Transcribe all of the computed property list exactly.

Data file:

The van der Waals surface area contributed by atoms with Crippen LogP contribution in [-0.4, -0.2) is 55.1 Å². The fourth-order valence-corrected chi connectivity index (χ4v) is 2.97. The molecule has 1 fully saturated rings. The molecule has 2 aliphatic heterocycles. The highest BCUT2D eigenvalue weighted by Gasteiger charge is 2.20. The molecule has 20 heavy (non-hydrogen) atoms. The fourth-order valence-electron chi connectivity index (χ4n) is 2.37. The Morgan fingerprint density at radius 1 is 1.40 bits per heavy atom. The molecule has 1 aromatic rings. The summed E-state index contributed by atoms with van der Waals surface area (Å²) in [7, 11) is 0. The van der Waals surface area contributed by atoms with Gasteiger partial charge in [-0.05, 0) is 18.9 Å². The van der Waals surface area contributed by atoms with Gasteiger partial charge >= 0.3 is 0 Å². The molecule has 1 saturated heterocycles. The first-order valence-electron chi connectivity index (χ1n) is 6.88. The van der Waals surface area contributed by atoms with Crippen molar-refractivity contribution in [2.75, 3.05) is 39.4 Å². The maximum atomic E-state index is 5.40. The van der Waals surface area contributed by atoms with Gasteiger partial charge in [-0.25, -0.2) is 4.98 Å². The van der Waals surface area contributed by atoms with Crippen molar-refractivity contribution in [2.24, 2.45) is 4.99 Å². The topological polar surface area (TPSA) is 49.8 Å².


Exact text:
The van der Waals surface area contributed by atoms with Crippen LogP contribution in [-0.4, -0.2) is 55.1 Å². The fourth-order valence-corrected chi connectivity index (χ4v) is 2.97. The molecule has 1 fully saturated rings. The molecule has 2 aliphatic heterocycles. The highest BCUT2D eigenvalue weighted by Gasteiger charge is 2.20. The molecule has 20 heavy (non-hydrogen) atoms. The fourth-order valence-electron chi connectivity index (χ4n) is 2.37. The Morgan fingerprint density at radius 1 is 1.40 bits per heavy atom. The molecule has 1 aromatic rings. The summed E-state index contributed by atoms with van der Waals surface area (Å²) in [7, 11) is 0. The van der Waals surface area contributed by atoms with Gasteiger partial charge in [-0.05, 0) is 18.9 Å². The van der Waals surface area contributed by atoms with Gasteiger partial charge >= 0.3 is 0 Å². The molecule has 1 saturated heterocycles. The first-order valence-electron chi connectivity index (χ1n) is 6.88. The van der Waals surface area contributed by atoms with Crippen molar-refractivity contribution in [2.75, 3.05) is 39.4 Å². The maximum atomic E-state index is 5.40. The van der Waals surface area contributed by atoms with Gasteiger partial charge in [-0.25, -0.2) is 4.98 Å². The van der Waals surface area contributed by atoms with Crippen molar-refractivity contribution in [2.24, 2.45) is 4.99 Å². The topological polar surface area (TPSA) is 49.8 Å².